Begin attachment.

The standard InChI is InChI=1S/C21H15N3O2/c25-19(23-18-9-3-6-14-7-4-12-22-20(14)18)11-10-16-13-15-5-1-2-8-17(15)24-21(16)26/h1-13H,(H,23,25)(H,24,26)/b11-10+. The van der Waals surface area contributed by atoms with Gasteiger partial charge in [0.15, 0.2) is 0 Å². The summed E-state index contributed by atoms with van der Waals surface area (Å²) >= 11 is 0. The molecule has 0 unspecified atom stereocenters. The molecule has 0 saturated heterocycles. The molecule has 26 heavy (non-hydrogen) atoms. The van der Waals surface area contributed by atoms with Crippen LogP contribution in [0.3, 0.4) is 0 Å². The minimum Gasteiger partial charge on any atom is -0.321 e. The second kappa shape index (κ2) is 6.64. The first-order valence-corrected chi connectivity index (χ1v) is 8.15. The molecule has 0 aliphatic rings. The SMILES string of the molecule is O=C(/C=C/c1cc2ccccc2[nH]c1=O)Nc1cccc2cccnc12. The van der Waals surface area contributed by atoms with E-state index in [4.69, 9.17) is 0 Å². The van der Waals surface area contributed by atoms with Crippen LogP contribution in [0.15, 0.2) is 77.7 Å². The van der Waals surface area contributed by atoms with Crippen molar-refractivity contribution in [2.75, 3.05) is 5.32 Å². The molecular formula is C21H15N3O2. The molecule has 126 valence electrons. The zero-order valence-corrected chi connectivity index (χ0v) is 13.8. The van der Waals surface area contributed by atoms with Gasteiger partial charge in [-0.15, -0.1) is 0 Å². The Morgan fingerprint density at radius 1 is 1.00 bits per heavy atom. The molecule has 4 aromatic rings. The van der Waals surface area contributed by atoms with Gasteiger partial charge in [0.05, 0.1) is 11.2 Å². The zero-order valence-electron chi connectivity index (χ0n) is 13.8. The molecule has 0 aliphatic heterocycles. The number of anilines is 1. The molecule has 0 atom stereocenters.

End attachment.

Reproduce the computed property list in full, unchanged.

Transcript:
The standard InChI is InChI=1S/C21H15N3O2/c25-19(23-18-9-3-6-14-7-4-12-22-20(14)18)11-10-16-13-15-5-1-2-8-17(15)24-21(16)26/h1-13H,(H,23,25)(H,24,26)/b11-10+. The van der Waals surface area contributed by atoms with Gasteiger partial charge in [0.15, 0.2) is 0 Å². The summed E-state index contributed by atoms with van der Waals surface area (Å²) >= 11 is 0. The molecule has 0 unspecified atom stereocenters. The molecule has 0 saturated heterocycles. The molecule has 26 heavy (non-hydrogen) atoms. The van der Waals surface area contributed by atoms with Crippen LogP contribution in [0.3, 0.4) is 0 Å². The minimum Gasteiger partial charge on any atom is -0.321 e. The second kappa shape index (κ2) is 6.64. The first-order valence-corrected chi connectivity index (χ1v) is 8.15. The molecule has 0 aliphatic rings. The SMILES string of the molecule is O=C(/C=C/c1cc2ccccc2[nH]c1=O)Nc1cccc2cccnc12. The van der Waals surface area contributed by atoms with E-state index in [4.69, 9.17) is 0 Å². The van der Waals surface area contributed by atoms with Crippen LogP contribution in [0.15, 0.2) is 77.7 Å². The van der Waals surface area contributed by atoms with Crippen molar-refractivity contribution in [2.75, 3.05) is 5.32 Å². The molecular formula is C21H15N3O2. The molecule has 126 valence electrons. The zero-order valence-corrected chi connectivity index (χ0v) is 13.8. The van der Waals surface area contributed by atoms with Gasteiger partial charge in [-0.15, -0.1) is 0 Å². The Morgan fingerprint density at radius 1 is 1.00 bits per heavy atom. The molecule has 4 aromatic rings. The van der Waals surface area contributed by atoms with Gasteiger partial charge in [0.05, 0.1) is 11.2 Å². The zero-order valence-electron chi connectivity index (χ0n) is 13.8. The molecule has 0 aliphatic heterocycles. The number of anilines is 1. The molecule has 0 atom stereocenters.